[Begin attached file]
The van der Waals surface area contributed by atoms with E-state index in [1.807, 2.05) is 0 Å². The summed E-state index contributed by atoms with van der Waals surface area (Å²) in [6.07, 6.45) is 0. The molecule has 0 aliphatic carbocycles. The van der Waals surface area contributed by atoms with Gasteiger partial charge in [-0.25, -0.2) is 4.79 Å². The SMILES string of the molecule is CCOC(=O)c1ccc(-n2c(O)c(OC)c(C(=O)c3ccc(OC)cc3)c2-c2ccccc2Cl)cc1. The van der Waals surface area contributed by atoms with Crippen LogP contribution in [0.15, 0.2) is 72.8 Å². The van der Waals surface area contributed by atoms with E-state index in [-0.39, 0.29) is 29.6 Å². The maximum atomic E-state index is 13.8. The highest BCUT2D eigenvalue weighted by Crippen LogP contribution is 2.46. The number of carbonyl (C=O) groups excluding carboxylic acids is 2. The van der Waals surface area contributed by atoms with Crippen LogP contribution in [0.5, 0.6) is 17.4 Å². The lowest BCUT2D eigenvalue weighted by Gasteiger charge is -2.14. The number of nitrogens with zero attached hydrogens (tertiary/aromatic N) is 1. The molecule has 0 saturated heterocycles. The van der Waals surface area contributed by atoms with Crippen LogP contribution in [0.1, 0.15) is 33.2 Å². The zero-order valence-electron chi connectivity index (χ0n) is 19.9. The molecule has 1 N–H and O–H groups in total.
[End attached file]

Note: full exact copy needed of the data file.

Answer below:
The van der Waals surface area contributed by atoms with E-state index in [1.807, 2.05) is 0 Å². The summed E-state index contributed by atoms with van der Waals surface area (Å²) in [6.07, 6.45) is 0. The molecule has 0 aliphatic carbocycles. The van der Waals surface area contributed by atoms with Gasteiger partial charge in [-0.25, -0.2) is 4.79 Å². The SMILES string of the molecule is CCOC(=O)c1ccc(-n2c(O)c(OC)c(C(=O)c3ccc(OC)cc3)c2-c2ccccc2Cl)cc1. The van der Waals surface area contributed by atoms with Crippen LogP contribution in [0.15, 0.2) is 72.8 Å². The van der Waals surface area contributed by atoms with E-state index in [-0.39, 0.29) is 29.6 Å². The maximum atomic E-state index is 13.8. The highest BCUT2D eigenvalue weighted by Crippen LogP contribution is 2.46. The number of carbonyl (C=O) groups excluding carboxylic acids is 2. The van der Waals surface area contributed by atoms with Crippen LogP contribution in [0.5, 0.6) is 17.4 Å². The lowest BCUT2D eigenvalue weighted by Gasteiger charge is -2.14. The number of nitrogens with zero attached hydrogens (tertiary/aromatic N) is 1. The molecule has 0 saturated heterocycles. The van der Waals surface area contributed by atoms with Crippen LogP contribution in [0.1, 0.15) is 33.2 Å². The zero-order valence-electron chi connectivity index (χ0n) is 19.9. The molecule has 1 N–H and O–H groups in total.